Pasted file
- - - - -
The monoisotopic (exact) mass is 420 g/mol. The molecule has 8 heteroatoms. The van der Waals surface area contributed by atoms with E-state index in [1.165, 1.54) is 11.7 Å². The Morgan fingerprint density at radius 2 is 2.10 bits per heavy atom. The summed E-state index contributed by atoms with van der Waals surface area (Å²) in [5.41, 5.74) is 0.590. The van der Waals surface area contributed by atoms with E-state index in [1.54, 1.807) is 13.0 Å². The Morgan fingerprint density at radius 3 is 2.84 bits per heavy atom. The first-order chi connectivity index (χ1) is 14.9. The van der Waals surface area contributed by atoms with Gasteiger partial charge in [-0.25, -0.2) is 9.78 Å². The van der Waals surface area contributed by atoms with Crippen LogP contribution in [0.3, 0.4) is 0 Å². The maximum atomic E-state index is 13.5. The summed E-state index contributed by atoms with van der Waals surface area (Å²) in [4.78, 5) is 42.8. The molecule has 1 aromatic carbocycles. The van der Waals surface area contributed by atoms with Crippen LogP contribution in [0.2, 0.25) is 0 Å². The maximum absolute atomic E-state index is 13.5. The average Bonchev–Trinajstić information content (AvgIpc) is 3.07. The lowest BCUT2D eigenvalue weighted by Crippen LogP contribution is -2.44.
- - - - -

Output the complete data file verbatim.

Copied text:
The monoisotopic (exact) mass is 420 g/mol. The molecule has 8 heteroatoms. The van der Waals surface area contributed by atoms with E-state index in [1.165, 1.54) is 11.7 Å². The Morgan fingerprint density at radius 2 is 2.10 bits per heavy atom. The summed E-state index contributed by atoms with van der Waals surface area (Å²) in [5.41, 5.74) is 0.590. The van der Waals surface area contributed by atoms with E-state index in [1.54, 1.807) is 13.0 Å². The Morgan fingerprint density at radius 3 is 2.84 bits per heavy atom. The first-order chi connectivity index (χ1) is 14.9. The van der Waals surface area contributed by atoms with Gasteiger partial charge in [-0.25, -0.2) is 9.78 Å². The van der Waals surface area contributed by atoms with Crippen LogP contribution in [0.3, 0.4) is 0 Å². The maximum atomic E-state index is 13.5. The summed E-state index contributed by atoms with van der Waals surface area (Å²) in [4.78, 5) is 42.8. The molecule has 1 aromatic carbocycles. The van der Waals surface area contributed by atoms with Crippen LogP contribution in [0.2, 0.25) is 0 Å². The maximum absolute atomic E-state index is 13.5. The average Bonchev–Trinajstić information content (AvgIpc) is 3.07. The lowest BCUT2D eigenvalue weighted by Crippen LogP contribution is -2.44.